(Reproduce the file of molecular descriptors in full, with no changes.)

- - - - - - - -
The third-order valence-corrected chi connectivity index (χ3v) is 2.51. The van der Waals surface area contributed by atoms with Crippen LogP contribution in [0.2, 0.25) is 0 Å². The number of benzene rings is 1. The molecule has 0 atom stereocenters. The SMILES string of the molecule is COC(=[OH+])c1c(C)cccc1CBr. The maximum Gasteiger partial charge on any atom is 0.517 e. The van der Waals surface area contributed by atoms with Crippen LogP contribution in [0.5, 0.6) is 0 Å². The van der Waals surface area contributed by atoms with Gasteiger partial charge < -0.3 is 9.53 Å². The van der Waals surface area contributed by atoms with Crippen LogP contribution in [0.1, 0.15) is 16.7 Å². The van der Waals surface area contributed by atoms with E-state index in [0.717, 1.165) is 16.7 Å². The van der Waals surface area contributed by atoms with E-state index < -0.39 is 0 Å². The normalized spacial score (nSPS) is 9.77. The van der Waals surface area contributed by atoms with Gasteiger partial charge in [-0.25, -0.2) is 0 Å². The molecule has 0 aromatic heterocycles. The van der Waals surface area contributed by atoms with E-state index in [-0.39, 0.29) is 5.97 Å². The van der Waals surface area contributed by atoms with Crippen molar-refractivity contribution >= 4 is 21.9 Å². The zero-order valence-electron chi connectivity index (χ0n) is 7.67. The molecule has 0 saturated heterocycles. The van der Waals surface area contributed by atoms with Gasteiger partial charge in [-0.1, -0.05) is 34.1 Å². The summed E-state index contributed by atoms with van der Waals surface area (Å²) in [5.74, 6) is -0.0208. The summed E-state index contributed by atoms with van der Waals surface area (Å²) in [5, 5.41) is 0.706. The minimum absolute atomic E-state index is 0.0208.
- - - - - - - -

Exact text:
The third-order valence-corrected chi connectivity index (χ3v) is 2.51. The van der Waals surface area contributed by atoms with Crippen LogP contribution in [0.2, 0.25) is 0 Å². The number of benzene rings is 1. The molecule has 0 atom stereocenters. The SMILES string of the molecule is COC(=[OH+])c1c(C)cccc1CBr. The maximum Gasteiger partial charge on any atom is 0.517 e. The van der Waals surface area contributed by atoms with Crippen LogP contribution in [0.5, 0.6) is 0 Å². The van der Waals surface area contributed by atoms with Gasteiger partial charge < -0.3 is 9.53 Å². The van der Waals surface area contributed by atoms with Crippen LogP contribution in [0.1, 0.15) is 16.7 Å². The van der Waals surface area contributed by atoms with E-state index in [0.717, 1.165) is 16.7 Å². The van der Waals surface area contributed by atoms with E-state index < -0.39 is 0 Å². The normalized spacial score (nSPS) is 9.77. The van der Waals surface area contributed by atoms with Gasteiger partial charge in [-0.25, -0.2) is 0 Å². The molecule has 0 aromatic heterocycles. The van der Waals surface area contributed by atoms with E-state index in [-0.39, 0.29) is 5.97 Å². The van der Waals surface area contributed by atoms with Crippen molar-refractivity contribution >= 4 is 21.9 Å². The zero-order valence-electron chi connectivity index (χ0n) is 7.67. The molecule has 0 saturated heterocycles. The van der Waals surface area contributed by atoms with Gasteiger partial charge in [-0.1, -0.05) is 34.1 Å². The summed E-state index contributed by atoms with van der Waals surface area (Å²) in [5.74, 6) is -0.0208. The summed E-state index contributed by atoms with van der Waals surface area (Å²) in [5, 5.41) is 0.706. The minimum absolute atomic E-state index is 0.0208.